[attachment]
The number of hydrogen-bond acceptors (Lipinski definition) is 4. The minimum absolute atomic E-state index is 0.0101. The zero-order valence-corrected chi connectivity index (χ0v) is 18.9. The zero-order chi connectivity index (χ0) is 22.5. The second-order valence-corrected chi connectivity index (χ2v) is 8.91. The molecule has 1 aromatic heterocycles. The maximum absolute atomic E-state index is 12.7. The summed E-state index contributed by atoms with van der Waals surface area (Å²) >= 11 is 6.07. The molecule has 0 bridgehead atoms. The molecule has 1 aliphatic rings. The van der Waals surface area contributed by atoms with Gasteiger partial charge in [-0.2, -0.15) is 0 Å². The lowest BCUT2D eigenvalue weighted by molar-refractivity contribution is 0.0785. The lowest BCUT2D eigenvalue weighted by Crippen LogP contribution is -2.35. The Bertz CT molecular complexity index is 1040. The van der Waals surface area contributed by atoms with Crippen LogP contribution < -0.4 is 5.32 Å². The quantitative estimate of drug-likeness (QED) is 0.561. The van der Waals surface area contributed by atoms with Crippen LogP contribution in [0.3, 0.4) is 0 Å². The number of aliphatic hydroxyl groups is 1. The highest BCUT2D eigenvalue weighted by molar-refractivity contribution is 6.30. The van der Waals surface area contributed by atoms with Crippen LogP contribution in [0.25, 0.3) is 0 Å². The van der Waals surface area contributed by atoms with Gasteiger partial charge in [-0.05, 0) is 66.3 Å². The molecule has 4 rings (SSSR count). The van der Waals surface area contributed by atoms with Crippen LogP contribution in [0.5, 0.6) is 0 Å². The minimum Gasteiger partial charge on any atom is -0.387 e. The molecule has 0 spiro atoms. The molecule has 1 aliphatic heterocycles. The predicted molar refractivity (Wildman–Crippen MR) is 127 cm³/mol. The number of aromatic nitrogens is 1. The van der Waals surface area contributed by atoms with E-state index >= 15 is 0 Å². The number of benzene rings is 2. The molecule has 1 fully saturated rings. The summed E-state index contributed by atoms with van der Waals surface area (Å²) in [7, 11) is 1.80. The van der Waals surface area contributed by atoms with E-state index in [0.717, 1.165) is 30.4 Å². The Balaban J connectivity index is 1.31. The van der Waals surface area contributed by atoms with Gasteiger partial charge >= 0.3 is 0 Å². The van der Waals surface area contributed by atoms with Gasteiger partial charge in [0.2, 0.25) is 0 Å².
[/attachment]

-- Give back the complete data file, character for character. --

The number of hydrogen-bond acceptors (Lipinski definition) is 4. The minimum absolute atomic E-state index is 0.0101. The zero-order valence-corrected chi connectivity index (χ0v) is 18.9. The zero-order chi connectivity index (χ0) is 22.5. The second-order valence-corrected chi connectivity index (χ2v) is 8.91. The molecule has 1 aromatic heterocycles. The maximum absolute atomic E-state index is 12.7. The summed E-state index contributed by atoms with van der Waals surface area (Å²) >= 11 is 6.07. The molecule has 0 bridgehead atoms. The molecule has 1 aliphatic rings. The van der Waals surface area contributed by atoms with Gasteiger partial charge in [-0.2, -0.15) is 0 Å². The lowest BCUT2D eigenvalue weighted by molar-refractivity contribution is 0.0785. The lowest BCUT2D eigenvalue weighted by Crippen LogP contribution is -2.35. The Bertz CT molecular complexity index is 1040. The van der Waals surface area contributed by atoms with Crippen LogP contribution < -0.4 is 5.32 Å². The quantitative estimate of drug-likeness (QED) is 0.561. The van der Waals surface area contributed by atoms with Crippen LogP contribution in [0.3, 0.4) is 0 Å². The number of aliphatic hydroxyl groups is 1. The highest BCUT2D eigenvalue weighted by molar-refractivity contribution is 6.30. The van der Waals surface area contributed by atoms with Crippen LogP contribution in [0.25, 0.3) is 0 Å². The van der Waals surface area contributed by atoms with Gasteiger partial charge in [-0.05, 0) is 66.3 Å². The molecule has 4 rings (SSSR count). The van der Waals surface area contributed by atoms with Crippen LogP contribution in [0.5, 0.6) is 0 Å². The minimum Gasteiger partial charge on any atom is -0.387 e. The molecule has 0 spiro atoms. The molecule has 1 aliphatic heterocycles. The predicted molar refractivity (Wildman–Crippen MR) is 127 cm³/mol. The number of aromatic nitrogens is 1. The van der Waals surface area contributed by atoms with E-state index >= 15 is 0 Å². The number of benzene rings is 2. The molecule has 1 fully saturated rings. The summed E-state index contributed by atoms with van der Waals surface area (Å²) in [7, 11) is 1.80. The van der Waals surface area contributed by atoms with E-state index in [0.717, 1.165) is 30.4 Å². The Balaban J connectivity index is 1.31. The van der Waals surface area contributed by atoms with Gasteiger partial charge >= 0.3 is 0 Å². The van der Waals surface area contributed by atoms with Gasteiger partial charge in [0.2, 0.25) is 0 Å².